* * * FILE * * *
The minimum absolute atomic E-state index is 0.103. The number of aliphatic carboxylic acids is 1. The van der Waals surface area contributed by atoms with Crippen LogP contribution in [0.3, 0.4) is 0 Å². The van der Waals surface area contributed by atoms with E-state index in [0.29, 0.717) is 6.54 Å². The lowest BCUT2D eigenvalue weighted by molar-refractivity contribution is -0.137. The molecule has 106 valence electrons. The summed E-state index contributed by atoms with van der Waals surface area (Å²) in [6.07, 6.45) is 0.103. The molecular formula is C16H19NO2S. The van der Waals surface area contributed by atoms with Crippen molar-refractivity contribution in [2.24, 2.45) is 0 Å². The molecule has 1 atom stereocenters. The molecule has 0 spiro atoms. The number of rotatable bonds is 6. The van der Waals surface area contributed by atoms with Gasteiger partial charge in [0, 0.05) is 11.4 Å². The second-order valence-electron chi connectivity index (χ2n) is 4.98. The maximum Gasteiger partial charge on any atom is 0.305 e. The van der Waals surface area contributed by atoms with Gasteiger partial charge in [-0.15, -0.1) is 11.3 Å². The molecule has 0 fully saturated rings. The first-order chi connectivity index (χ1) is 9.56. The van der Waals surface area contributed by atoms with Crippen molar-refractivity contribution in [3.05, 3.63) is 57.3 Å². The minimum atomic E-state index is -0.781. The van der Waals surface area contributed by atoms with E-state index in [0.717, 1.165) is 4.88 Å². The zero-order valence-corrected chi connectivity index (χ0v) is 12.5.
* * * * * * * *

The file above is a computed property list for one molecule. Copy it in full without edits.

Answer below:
The minimum absolute atomic E-state index is 0.103. The number of aliphatic carboxylic acids is 1. The van der Waals surface area contributed by atoms with Crippen LogP contribution in [0.3, 0.4) is 0 Å². The van der Waals surface area contributed by atoms with E-state index in [0.29, 0.717) is 6.54 Å². The lowest BCUT2D eigenvalue weighted by molar-refractivity contribution is -0.137. The molecule has 106 valence electrons. The summed E-state index contributed by atoms with van der Waals surface area (Å²) in [6.07, 6.45) is 0.103. The molecular formula is C16H19NO2S. The van der Waals surface area contributed by atoms with Crippen molar-refractivity contribution in [2.24, 2.45) is 0 Å². The molecule has 1 atom stereocenters. The molecule has 0 spiro atoms. The number of rotatable bonds is 6. The van der Waals surface area contributed by atoms with Gasteiger partial charge in [0, 0.05) is 11.4 Å². The second-order valence-electron chi connectivity index (χ2n) is 4.98. The maximum Gasteiger partial charge on any atom is 0.305 e. The van der Waals surface area contributed by atoms with Gasteiger partial charge in [-0.15, -0.1) is 11.3 Å². The molecule has 0 fully saturated rings. The first-order chi connectivity index (χ1) is 9.56. The van der Waals surface area contributed by atoms with Crippen molar-refractivity contribution in [3.05, 3.63) is 57.3 Å². The minimum atomic E-state index is -0.781. The van der Waals surface area contributed by atoms with E-state index in [0.717, 1.165) is 4.88 Å². The zero-order valence-corrected chi connectivity index (χ0v) is 12.5.